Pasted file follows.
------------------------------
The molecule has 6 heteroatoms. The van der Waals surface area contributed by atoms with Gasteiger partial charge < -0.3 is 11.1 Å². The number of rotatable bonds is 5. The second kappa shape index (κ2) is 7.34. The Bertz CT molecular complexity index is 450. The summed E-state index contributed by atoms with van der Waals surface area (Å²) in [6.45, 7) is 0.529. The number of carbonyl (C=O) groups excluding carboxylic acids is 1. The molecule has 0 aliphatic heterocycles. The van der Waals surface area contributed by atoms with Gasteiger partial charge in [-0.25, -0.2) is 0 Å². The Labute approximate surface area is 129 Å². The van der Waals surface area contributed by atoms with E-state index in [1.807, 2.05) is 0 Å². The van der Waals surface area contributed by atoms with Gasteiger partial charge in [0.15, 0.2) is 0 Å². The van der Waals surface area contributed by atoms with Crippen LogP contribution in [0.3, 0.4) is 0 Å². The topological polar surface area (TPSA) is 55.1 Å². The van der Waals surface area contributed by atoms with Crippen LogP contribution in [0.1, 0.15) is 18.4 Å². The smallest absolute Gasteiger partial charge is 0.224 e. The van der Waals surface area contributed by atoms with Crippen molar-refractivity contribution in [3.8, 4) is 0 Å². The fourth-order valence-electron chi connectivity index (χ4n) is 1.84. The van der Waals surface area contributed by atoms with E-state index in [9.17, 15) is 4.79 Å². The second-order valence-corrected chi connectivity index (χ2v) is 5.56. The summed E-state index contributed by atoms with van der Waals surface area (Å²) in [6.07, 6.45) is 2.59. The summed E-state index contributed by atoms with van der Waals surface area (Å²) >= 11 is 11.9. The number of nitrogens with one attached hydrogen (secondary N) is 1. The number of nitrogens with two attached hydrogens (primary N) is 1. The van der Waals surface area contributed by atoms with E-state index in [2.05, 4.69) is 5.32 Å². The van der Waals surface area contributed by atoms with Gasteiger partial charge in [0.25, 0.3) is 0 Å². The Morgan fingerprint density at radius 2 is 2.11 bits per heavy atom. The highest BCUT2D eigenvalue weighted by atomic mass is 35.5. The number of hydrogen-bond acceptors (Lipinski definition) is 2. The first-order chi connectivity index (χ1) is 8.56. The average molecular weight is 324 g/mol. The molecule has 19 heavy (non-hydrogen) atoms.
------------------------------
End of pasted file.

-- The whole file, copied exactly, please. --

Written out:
The molecule has 6 heteroatoms. The van der Waals surface area contributed by atoms with Gasteiger partial charge < -0.3 is 11.1 Å². The number of rotatable bonds is 5. The second kappa shape index (κ2) is 7.34. The Bertz CT molecular complexity index is 450. The summed E-state index contributed by atoms with van der Waals surface area (Å²) in [6.45, 7) is 0.529. The number of carbonyl (C=O) groups excluding carboxylic acids is 1. The molecule has 0 aliphatic heterocycles. The van der Waals surface area contributed by atoms with Gasteiger partial charge in [-0.25, -0.2) is 0 Å². The Labute approximate surface area is 129 Å². The van der Waals surface area contributed by atoms with E-state index in [1.807, 2.05) is 0 Å². The van der Waals surface area contributed by atoms with Gasteiger partial charge in [0.15, 0.2) is 0 Å². The van der Waals surface area contributed by atoms with Crippen LogP contribution in [0.3, 0.4) is 0 Å². The topological polar surface area (TPSA) is 55.1 Å². The van der Waals surface area contributed by atoms with Crippen LogP contribution in [0.1, 0.15) is 18.4 Å². The smallest absolute Gasteiger partial charge is 0.224 e. The van der Waals surface area contributed by atoms with Crippen molar-refractivity contribution in [3.8, 4) is 0 Å². The fourth-order valence-electron chi connectivity index (χ4n) is 1.84. The van der Waals surface area contributed by atoms with E-state index in [9.17, 15) is 4.79 Å². The second-order valence-corrected chi connectivity index (χ2v) is 5.56. The summed E-state index contributed by atoms with van der Waals surface area (Å²) in [6.07, 6.45) is 2.59. The summed E-state index contributed by atoms with van der Waals surface area (Å²) >= 11 is 11.9. The number of nitrogens with one attached hydrogen (secondary N) is 1. The number of nitrogens with two attached hydrogens (primary N) is 1. The van der Waals surface area contributed by atoms with E-state index in [2.05, 4.69) is 5.32 Å². The van der Waals surface area contributed by atoms with Gasteiger partial charge in [0.25, 0.3) is 0 Å². The Morgan fingerprint density at radius 2 is 2.11 bits per heavy atom. The highest BCUT2D eigenvalue weighted by atomic mass is 35.5. The number of hydrogen-bond acceptors (Lipinski definition) is 2. The first-order chi connectivity index (χ1) is 8.56. The average molecular weight is 324 g/mol. The molecule has 19 heavy (non-hydrogen) atoms.